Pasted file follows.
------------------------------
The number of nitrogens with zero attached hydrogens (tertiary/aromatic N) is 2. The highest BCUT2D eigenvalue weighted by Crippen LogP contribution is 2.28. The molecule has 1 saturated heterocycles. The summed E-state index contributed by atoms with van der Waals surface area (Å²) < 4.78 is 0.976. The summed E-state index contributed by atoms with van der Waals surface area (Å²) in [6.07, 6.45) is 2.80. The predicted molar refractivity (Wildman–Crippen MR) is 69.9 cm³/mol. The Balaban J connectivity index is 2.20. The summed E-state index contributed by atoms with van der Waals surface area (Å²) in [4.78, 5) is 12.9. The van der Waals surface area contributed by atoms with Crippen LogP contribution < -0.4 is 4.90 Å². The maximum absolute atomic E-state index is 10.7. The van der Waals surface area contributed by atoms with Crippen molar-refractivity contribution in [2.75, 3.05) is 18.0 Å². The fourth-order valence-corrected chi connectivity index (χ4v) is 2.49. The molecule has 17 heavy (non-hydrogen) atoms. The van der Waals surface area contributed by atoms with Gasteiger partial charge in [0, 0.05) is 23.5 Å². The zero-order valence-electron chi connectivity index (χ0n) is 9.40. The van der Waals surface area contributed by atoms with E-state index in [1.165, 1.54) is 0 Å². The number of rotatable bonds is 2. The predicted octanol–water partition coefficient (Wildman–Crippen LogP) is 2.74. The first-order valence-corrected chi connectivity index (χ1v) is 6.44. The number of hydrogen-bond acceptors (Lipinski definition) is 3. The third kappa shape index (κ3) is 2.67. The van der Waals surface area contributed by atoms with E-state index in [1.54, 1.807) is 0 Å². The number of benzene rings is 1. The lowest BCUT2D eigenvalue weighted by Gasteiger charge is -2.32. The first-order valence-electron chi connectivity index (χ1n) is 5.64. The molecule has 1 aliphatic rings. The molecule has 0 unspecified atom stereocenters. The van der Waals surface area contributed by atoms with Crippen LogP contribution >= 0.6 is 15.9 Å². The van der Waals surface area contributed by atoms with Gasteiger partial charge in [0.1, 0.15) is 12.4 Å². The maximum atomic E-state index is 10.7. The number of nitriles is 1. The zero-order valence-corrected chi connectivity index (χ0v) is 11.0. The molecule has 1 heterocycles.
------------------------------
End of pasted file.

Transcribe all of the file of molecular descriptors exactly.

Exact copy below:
The number of nitrogens with zero attached hydrogens (tertiary/aromatic N) is 2. The highest BCUT2D eigenvalue weighted by Crippen LogP contribution is 2.28. The molecule has 1 saturated heterocycles. The summed E-state index contributed by atoms with van der Waals surface area (Å²) < 4.78 is 0.976. The summed E-state index contributed by atoms with van der Waals surface area (Å²) in [6.07, 6.45) is 2.80. The predicted molar refractivity (Wildman–Crippen MR) is 69.9 cm³/mol. The Balaban J connectivity index is 2.20. The summed E-state index contributed by atoms with van der Waals surface area (Å²) in [4.78, 5) is 12.9. The van der Waals surface area contributed by atoms with Crippen LogP contribution < -0.4 is 4.90 Å². The maximum absolute atomic E-state index is 10.7. The van der Waals surface area contributed by atoms with Crippen molar-refractivity contribution in [2.75, 3.05) is 18.0 Å². The fourth-order valence-corrected chi connectivity index (χ4v) is 2.49. The molecule has 17 heavy (non-hydrogen) atoms. The van der Waals surface area contributed by atoms with Gasteiger partial charge in [0, 0.05) is 23.5 Å². The zero-order valence-electron chi connectivity index (χ0n) is 9.40. The van der Waals surface area contributed by atoms with E-state index in [1.165, 1.54) is 0 Å². The number of rotatable bonds is 2. The predicted octanol–water partition coefficient (Wildman–Crippen LogP) is 2.74. The first-order valence-corrected chi connectivity index (χ1v) is 6.44. The number of hydrogen-bond acceptors (Lipinski definition) is 3. The third kappa shape index (κ3) is 2.67. The van der Waals surface area contributed by atoms with E-state index in [1.54, 1.807) is 0 Å². The number of benzene rings is 1. The lowest BCUT2D eigenvalue weighted by Gasteiger charge is -2.32. The first-order valence-electron chi connectivity index (χ1n) is 5.64. The molecule has 1 aliphatic rings. The molecule has 0 unspecified atom stereocenters. The van der Waals surface area contributed by atoms with Crippen LogP contribution >= 0.6 is 15.9 Å². The van der Waals surface area contributed by atoms with Gasteiger partial charge in [0.1, 0.15) is 12.4 Å². The maximum atomic E-state index is 10.7. The number of nitriles is 1. The zero-order valence-corrected chi connectivity index (χ0v) is 11.0. The molecule has 1 heterocycles.